We are in the middle of a worldwide biodiversity crisis. As a result, various parties have proposed a binding Danish Biodiversity Act after the election, which must halt the loss of species in Denmark. However, the parties must state what Denmark must do for biodiversity on a global scale. The next UN Biodiversity Conference in Canada must adopt a worldwide biodiversity agreement. Denmark's commitment and ambition in this regard heavily depend on the outcome of the election.

During the Danish election campaign, global biodiversity does not receive much political attention. However, with the UN's international biodiversity conference (COP15) in Canada in December, the election will influence who travels and hence how much importance Denmark places on the forum. The summit is critical because it must lay the groundwork for an accord that will last until 2030 when the goal is to halt global biodiversity loss. Several Danish parties have portrayed nature as a specific topic in this election campaign, focusing on improving Denmark's biodiversity. This is, of course, to be commended. However, support for our responsibility regarding our impact and influence on international biodiversity needs to be more pronounced.

We are in the midst of a global biodiversity crisis, with species extinction rates that, by all estimates, have not been greater since the dinosaur extinction. The loss of this magnificent life is artificial, a calamity that demands a response from all levels of society.

The UN Convention on Biological Diversity is hosting the 15th Conference on Biodiversity (COP15) in Canada (CBD). It has happened before that all countries (excluding the United States) have agreed to address the biodiversity crisis. It has already happened twice. But we have never followed through on our promises. The most recent agreement to reduce species extinction expired in 2020. "It is therefore very critical that this agreement is both ambitious enough and, not least, that it is honored by the countries Subsequently," says Silje Heldt Zaltzman, the professional coordinator from Verdens Skove. If we miss this window, the world's biodiversity and ecosystems will suffer catastrophically."

"The deal will not only be decisive for Earth's biodiversity," she continues. It will be challenging to meet other international agreements, such as the Paris Climate Agreement and the UN's Global Goals for Sustainable Development unless we address global biodiversity loss and the destruction of the Earth's biodiverse ecosystems. As a result, everything must be done to embrace this as an ambitious, inclusive, and fair agreement and ensure its subsequent effective implementation."

These are political considerations that affect how ambitious we choose to be and the role Denmark played before and during COP15. As a result, who gets elected to power in Denmark is extremely important. For example, under the last Liberal-led government, biodiversity was severely under-prioritized, and the then-Minister of Environment and Food, Jakob Ellemann-Jensen (V), elected not to attend the latest biodiversity conference, COP14, in 2018.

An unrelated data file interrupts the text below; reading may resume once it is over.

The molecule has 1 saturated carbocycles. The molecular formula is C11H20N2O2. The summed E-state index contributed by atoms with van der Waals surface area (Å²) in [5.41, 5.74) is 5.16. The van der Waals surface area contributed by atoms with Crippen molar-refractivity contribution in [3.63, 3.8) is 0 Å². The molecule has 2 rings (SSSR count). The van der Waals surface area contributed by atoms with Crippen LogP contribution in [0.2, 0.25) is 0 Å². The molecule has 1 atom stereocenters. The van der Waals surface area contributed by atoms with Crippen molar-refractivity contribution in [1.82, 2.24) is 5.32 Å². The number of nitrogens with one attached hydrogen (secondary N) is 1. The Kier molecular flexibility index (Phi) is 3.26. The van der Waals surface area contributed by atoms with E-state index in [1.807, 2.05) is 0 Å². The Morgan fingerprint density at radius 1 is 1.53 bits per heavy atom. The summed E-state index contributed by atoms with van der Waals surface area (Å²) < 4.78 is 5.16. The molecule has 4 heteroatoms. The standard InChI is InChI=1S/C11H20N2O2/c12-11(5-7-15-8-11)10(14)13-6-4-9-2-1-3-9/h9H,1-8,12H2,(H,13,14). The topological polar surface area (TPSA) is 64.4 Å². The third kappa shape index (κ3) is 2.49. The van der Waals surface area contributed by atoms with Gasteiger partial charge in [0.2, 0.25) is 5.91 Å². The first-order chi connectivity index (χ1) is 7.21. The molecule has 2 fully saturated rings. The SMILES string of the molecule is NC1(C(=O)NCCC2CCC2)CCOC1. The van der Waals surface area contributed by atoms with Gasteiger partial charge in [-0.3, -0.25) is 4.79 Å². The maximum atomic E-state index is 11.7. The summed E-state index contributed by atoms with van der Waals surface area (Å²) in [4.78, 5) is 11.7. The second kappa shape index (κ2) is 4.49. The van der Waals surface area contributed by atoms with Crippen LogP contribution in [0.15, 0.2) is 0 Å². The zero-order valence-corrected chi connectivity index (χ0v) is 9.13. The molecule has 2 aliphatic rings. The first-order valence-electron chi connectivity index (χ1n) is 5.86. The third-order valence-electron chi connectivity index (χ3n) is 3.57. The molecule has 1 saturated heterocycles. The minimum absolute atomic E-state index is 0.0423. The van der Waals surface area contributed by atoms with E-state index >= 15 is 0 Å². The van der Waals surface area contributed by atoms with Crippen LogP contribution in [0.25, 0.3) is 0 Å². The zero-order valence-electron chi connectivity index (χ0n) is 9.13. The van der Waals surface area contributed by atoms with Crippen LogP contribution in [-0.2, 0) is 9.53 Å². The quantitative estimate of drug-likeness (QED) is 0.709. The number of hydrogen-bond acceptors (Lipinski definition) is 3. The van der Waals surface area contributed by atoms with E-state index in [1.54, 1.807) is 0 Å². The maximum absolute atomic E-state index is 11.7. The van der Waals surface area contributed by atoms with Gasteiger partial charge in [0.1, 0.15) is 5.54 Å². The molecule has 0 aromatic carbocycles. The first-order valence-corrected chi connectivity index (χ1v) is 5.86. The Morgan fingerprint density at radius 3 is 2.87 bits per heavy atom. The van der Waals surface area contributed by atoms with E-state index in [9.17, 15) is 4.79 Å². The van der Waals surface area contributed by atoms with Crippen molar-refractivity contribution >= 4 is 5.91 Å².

"When a government does not send a minister to a COP summit, it sends a powerful signal." We thus hope that the next administration, regardless of who is in power, will send at least the Environment Minister and, preferably, the Prime Minister to the COP. It is critical because Denmark sends a solid signal to the rest of the world that this is an important issue and that we will work hard to achieve an ambitious and binding agreement to halt biodiversity loss," explains Silje Heldt Zaltzman.

According to Silje Heldt Zaltzman, all countries bear responsibility for delivering on the global biodiversity agenda. It is a shared responsibility, with Denmark playing a vital role due to our high per capita consumption.

"Right now, biodiversity is not prioritized at the level required to prevent the loss of species on Earth." Politicians must take responsibility for the protection of ecosystems, both in Denmark and around the world, and for restoring the priceless nature that has been damaged. Furthermore, indigenous peoples, local communities, women, and girls' rights must be protected in the measures and initiatives that are implemented," says Silje.

"Much more money must be committed for academic objectives, with a larger emphasis on rural residents and indigenous people." "All of this must be spelled out in the agreement," she adds.

There is also a need to acknowledge that biodiversity is a cross-cutting issue intertwined with many other issues and political agendas. This interconnectivity extends far beyond the borders of Denmark. This means that what we do in Denmark impacts biodiversities worldwide, such as our consumption, financial movements, agricultural output, exports, and imports.

"Danish politicians may affect how we confront the global biodiversity catastrophe here by ensuring that the challenges we must address interact with one another." This is accomplished, among other things, by incorporating biodiversity into all ministries and sectors and including it in all policies, plans, and measures established," explains Silje.

To begin, as a voter, you can read the parties' nature policies to learn about what the various parties are working on in biodiversity and where their degree of ambition rests. You can also attend voter meetings and directly question the candidates. Following that, it is necessary to check off a party with high environmental aspirations.

Last but not least, by signing our campaign, you can assist put pressure on the new government to strive toward an ambitious global biodiversity pact.


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